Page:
Physicists like to refer to those highly successful descriptions of the world (or rather, of specific features of the world) as "standard" models. The billiard ball model of gases (which is also known as the kinetic theory, since it deals with particles in motion) is a standard model. But when physicists talk of the standard model, they are referring to one of the great triumphs of twentieth-century science, the model which describes the behavior of particles and forces on subatomic scales. And it began, essentially, in the second decade of the twentieth century, when the Danish physicist Niels Bohr came up with a new model of the atom. I have described the historical development of quantum physics in my book In Search of Schrödinger's Cat (1984) and do not intend to go into details here; but since the standard model of particle physics is entirely based on quantum physics, a brief recap is in order. At first sight, some of this may seem familiar to some readers; but bear with me, because I hope you will find that my take on this familiar story is not quite the same as what you think you know.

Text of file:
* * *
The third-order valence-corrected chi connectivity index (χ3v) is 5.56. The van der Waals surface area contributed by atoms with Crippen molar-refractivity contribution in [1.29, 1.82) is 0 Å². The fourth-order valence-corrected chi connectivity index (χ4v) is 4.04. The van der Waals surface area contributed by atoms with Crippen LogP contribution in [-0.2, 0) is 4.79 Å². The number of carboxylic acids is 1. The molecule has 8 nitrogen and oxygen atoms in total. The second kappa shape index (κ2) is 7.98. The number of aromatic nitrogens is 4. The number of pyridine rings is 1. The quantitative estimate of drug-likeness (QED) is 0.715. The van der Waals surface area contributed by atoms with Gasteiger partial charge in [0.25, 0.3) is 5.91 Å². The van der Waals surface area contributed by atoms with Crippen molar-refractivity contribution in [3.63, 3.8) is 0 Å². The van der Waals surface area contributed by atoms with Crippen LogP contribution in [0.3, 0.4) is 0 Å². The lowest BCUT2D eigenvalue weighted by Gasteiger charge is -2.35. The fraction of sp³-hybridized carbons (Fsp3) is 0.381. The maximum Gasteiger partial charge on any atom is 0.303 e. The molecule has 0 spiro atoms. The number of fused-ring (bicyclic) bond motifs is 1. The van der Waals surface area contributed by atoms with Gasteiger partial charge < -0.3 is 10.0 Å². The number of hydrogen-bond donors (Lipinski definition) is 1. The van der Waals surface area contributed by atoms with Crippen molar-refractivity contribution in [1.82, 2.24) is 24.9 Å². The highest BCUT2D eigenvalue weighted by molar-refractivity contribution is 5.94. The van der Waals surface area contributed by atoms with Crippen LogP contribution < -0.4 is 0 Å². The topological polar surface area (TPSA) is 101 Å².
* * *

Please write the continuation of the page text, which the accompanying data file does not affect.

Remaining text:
The first step toward this new understanding of physics came from Max Planck in Germany at the beginning of the twentieth century. Planck discovered that the only way observations of the way light is radiated by hot objects could be explained was if the light were emitted in little lumps, packets called quanta. At that time, scientists thought of light as a form of wave, an electromagnetic vibration, because observations of the behavior of light in many experiments matched the predictions of the wave model. At first, neither Planck himself nor his contemporaries thought that light existed in the form of little lumps, only that the properties of matter-that is, of atoms-meant that it could only be emitted (or absorbed) in certain amounts. You could make an analogy with a dripping tap. The fact that water drips from the tap in the form of tiny "lumps" doesn't mean that the water in the tank feeding the tap exists only in the form of separate drops. Albert Einstein, in 1905, was the first person in modern times to take seriously the idea that light actually existed in the form of little lumps, particles of light that came to be known as photons, and for roughly the next ten years he was essentially in a minority of one. But it turns out that the behavior of light in some experiments actually matches the predictions of the particle model. So the particle model must be a good one as well. No experiment shows light behaving like a wave and like a particle at the same time; but light can match the predictions of either model depending on the nature of the experiment.